“But another part of me wants to shake Jojo and Michaela awake, to lean down and yell so they startle and sit up so I don't have to see the way they turn to each other like plants following the sun across the sky. They are each other's light.”
If that isn't bad enough, once they get to the penitentiary to pick up their boyfriend/father, the ghost of Richie enters the car, wanting to share the story of how he dies. Jojo and Kayla can both see and hear him. The trip home to the farm is just as harrowing as the first leg.

Once they finally get home, the traumas do not end. Death is around the corner and the whole house and yard seems to be filled with ghosts: Given, who died in an "accident"; Richie; and so many others that Jojo thinks a tree is filled with them. One thing all these ghosts have in common---they are died tortuous deaths. Ghosts of the tortures of past in African American families---lynchings, unjustified deaths, all heart-breaking circumstances.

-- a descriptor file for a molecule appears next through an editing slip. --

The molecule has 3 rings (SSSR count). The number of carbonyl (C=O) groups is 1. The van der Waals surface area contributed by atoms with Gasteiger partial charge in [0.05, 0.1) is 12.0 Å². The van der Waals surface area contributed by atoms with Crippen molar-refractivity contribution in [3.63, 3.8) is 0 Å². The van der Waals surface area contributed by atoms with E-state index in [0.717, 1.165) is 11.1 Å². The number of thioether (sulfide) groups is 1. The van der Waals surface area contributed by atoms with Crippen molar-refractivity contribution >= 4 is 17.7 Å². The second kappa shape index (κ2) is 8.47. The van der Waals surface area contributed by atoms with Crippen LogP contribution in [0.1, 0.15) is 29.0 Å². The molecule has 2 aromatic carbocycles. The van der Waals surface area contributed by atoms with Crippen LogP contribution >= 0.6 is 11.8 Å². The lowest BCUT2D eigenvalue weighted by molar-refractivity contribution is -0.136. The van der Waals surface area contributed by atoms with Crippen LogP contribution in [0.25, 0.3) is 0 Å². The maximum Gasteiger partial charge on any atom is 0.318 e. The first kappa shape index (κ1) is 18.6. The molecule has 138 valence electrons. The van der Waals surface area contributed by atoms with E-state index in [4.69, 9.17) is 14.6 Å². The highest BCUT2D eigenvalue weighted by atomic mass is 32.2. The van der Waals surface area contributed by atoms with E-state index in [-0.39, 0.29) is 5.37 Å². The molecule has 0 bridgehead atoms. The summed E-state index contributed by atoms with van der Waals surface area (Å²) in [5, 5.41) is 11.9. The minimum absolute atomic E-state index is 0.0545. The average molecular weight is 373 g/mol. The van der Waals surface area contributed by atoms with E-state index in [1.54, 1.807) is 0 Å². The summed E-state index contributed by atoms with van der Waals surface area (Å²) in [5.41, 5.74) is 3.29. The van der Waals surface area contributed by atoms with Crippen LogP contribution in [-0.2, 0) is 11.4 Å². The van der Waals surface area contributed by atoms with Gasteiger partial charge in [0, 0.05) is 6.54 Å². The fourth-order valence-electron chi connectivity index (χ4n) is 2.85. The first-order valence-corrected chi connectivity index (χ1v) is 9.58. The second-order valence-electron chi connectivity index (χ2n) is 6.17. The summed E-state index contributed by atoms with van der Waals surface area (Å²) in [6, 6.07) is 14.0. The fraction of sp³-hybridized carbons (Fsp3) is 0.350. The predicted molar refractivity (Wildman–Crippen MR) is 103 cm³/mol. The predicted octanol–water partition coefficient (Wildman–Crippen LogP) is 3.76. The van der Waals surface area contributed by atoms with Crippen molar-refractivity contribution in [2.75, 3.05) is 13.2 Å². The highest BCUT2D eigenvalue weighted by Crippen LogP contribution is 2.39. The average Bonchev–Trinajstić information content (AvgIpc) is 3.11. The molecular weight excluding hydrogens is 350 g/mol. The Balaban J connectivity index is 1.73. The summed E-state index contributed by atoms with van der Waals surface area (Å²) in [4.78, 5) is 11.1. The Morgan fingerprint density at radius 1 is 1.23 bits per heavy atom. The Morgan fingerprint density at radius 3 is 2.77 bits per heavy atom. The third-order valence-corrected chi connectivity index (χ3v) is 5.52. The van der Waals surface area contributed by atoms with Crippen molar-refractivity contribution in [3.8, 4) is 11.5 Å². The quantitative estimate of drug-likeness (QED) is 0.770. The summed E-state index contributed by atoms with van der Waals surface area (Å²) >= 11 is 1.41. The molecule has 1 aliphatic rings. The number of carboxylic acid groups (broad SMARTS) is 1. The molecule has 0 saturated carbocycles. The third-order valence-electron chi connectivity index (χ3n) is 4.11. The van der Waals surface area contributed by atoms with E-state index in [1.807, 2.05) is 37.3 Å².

Last week I was watching a news program which highlighted a new museum, The National Museum of Peace and Justice "dedicated to the legacy of enslaved black people, people terrorized by lynching, African Americans humiliated by racial segregation and Jim Crow, and people of color burdened with contemporary presumptions of guilt and police violence." Bryan Stevenson, author of Just Mercy, explained to the host that our history of lynching and our inability to disavow our past and seek reconciliation is keeping our country stuck in our racist attitudes. Learning about the lynchings, the horrors of these deaths, naming the people who died, can help us start healing. 

Writing for the Washington Post, Ron Charles said, "In Sing, Unburied, Sing Ward employs several strangely tethered narrators and allows herself to reach back in time while keeping this family chained to the rusty stake of American racism." The family may be living today, but they are still haunted by the ghosts of the past and carry them around with them wherever they go.